The Guardian’s Steven Poole turns a critical eye to an alarmist piece that claimed the internet was damaging our ability to digest challenging literature. (An unusual claim given the number of litbloggers online, but I digress…)
As it happens, I value deep reading – and so, perhaps, do you. And so, quite obviously, do all the youngish people I see everyday on London transport reading 700-page printed books such as the Game of Thrones series, 50 Shades of Grey or the new Donna Tartt. Stuart Jeffries has written persuasively about the popularity of such doorstops, as well as complex modern TV series. This might be a culture not of attention deficit but of “a wealth of attention focused more readily on the things that warrant it”.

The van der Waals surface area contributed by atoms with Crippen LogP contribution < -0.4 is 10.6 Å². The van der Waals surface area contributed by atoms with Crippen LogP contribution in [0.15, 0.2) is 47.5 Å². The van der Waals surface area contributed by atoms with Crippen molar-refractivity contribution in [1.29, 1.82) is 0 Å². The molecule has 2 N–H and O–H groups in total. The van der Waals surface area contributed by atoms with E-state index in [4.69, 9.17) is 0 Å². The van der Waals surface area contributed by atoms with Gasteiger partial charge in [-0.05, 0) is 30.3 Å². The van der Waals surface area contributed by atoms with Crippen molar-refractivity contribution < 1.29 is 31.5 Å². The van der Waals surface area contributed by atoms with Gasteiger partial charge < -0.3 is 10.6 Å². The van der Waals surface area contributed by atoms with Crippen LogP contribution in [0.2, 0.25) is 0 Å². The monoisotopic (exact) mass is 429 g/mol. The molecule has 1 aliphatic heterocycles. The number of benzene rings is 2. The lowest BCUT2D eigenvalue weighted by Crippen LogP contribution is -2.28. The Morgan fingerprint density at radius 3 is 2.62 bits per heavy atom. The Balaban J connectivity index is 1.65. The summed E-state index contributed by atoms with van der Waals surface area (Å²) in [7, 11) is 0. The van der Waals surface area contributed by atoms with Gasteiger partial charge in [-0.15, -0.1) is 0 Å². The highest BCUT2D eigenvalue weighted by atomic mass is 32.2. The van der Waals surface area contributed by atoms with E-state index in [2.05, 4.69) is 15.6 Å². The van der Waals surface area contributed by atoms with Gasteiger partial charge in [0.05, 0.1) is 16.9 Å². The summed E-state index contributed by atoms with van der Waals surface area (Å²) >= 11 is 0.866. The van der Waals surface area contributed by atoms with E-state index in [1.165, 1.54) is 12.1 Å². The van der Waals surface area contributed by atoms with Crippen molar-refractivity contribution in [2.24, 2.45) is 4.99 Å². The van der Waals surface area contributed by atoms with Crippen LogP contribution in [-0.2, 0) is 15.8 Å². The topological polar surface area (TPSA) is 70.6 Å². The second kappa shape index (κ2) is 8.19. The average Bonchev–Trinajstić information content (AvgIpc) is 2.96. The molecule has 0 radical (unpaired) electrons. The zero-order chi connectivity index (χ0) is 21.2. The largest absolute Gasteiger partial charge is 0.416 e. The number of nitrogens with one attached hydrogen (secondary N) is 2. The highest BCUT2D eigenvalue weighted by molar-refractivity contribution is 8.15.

Of course the internet can be distracting – you’re reading this, after all. It’s true that skimming is tempting, that being overwhelmed with information is in some quarters worn perversely as a badge of pride; and that the request to express the “take-away” (or, as some say, the “tl;dr”) of a lengthy piece of writing bespeaks a philistine data-age instrumentalism, according to which the only possible function of writing is to transmit bite-sized facts.